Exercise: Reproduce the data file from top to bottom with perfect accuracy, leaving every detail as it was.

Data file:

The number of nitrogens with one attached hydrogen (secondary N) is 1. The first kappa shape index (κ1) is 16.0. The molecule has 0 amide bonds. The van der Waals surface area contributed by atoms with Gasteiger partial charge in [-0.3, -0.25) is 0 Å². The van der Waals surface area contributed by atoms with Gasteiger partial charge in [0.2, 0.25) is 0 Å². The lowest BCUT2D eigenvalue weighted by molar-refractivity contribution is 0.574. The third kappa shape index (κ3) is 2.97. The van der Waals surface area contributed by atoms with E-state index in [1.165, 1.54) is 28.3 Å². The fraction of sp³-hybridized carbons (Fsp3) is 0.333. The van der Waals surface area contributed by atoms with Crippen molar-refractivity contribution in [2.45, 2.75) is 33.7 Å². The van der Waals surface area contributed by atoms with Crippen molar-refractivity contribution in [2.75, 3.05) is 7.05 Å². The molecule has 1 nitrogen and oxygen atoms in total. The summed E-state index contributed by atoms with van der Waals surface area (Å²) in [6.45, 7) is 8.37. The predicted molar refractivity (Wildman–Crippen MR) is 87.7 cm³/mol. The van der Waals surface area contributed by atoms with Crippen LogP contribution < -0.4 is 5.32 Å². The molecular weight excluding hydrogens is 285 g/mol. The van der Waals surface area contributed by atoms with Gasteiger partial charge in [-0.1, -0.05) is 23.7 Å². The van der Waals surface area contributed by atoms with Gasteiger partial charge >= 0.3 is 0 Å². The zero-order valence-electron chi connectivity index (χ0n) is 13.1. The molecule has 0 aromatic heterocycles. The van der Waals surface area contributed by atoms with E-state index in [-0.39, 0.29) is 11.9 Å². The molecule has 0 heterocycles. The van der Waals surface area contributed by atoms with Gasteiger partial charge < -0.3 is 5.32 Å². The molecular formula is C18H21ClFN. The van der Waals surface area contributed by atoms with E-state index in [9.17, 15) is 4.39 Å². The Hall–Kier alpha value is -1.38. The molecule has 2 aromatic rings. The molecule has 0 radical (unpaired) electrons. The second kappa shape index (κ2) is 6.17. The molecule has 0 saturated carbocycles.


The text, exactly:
The number of nitrogens with one attached hydrogen (secondary N) is 1. The first kappa shape index (κ1) is 16.0. The molecule has 0 amide bonds. The van der Waals surface area contributed by atoms with Gasteiger partial charge in [-0.3, -0.25) is 0 Å². The van der Waals surface area contributed by atoms with Gasteiger partial charge in [0.2, 0.25) is 0 Å². The lowest BCUT2D eigenvalue weighted by molar-refractivity contribution is 0.574. The third kappa shape index (κ3) is 2.97. The van der Waals surface area contributed by atoms with E-state index in [1.165, 1.54) is 28.3 Å². The fraction of sp³-hybridized carbons (Fsp3) is 0.333. The van der Waals surface area contributed by atoms with Crippen molar-refractivity contribution in [2.45, 2.75) is 33.7 Å². The van der Waals surface area contributed by atoms with Crippen molar-refractivity contribution in [2.75, 3.05) is 7.05 Å². The molecule has 1 nitrogen and oxygen atoms in total. The summed E-state index contributed by atoms with van der Waals surface area (Å²) in [6.45, 7) is 8.37. The predicted molar refractivity (Wildman–Crippen MR) is 87.7 cm³/mol. The van der Waals surface area contributed by atoms with Crippen LogP contribution < -0.4 is 5.32 Å². The molecular weight excluding hydrogens is 285 g/mol. The van der Waals surface area contributed by atoms with Gasteiger partial charge in [-0.1, -0.05) is 23.7 Å². The van der Waals surface area contributed by atoms with Gasteiger partial charge >= 0.3 is 0 Å². The zero-order valence-electron chi connectivity index (χ0n) is 13.1. The molecule has 0 aromatic heterocycles. The van der Waals surface area contributed by atoms with E-state index in [-0.39, 0.29) is 11.9 Å². The molecule has 0 heterocycles. The van der Waals surface area contributed by atoms with Gasteiger partial charge < -0.3 is 5.32 Å². The molecular formula is C18H21ClFN. The van der Waals surface area contributed by atoms with E-state index in [9.17, 15) is 4.39 Å². The Hall–Kier alpha value is -1.38. The molecule has 2 aromatic rings. The molecule has 0 radical (unpaired) electrons. The second kappa shape index (κ2) is 6.17. The molecule has 0 saturated carbocycles.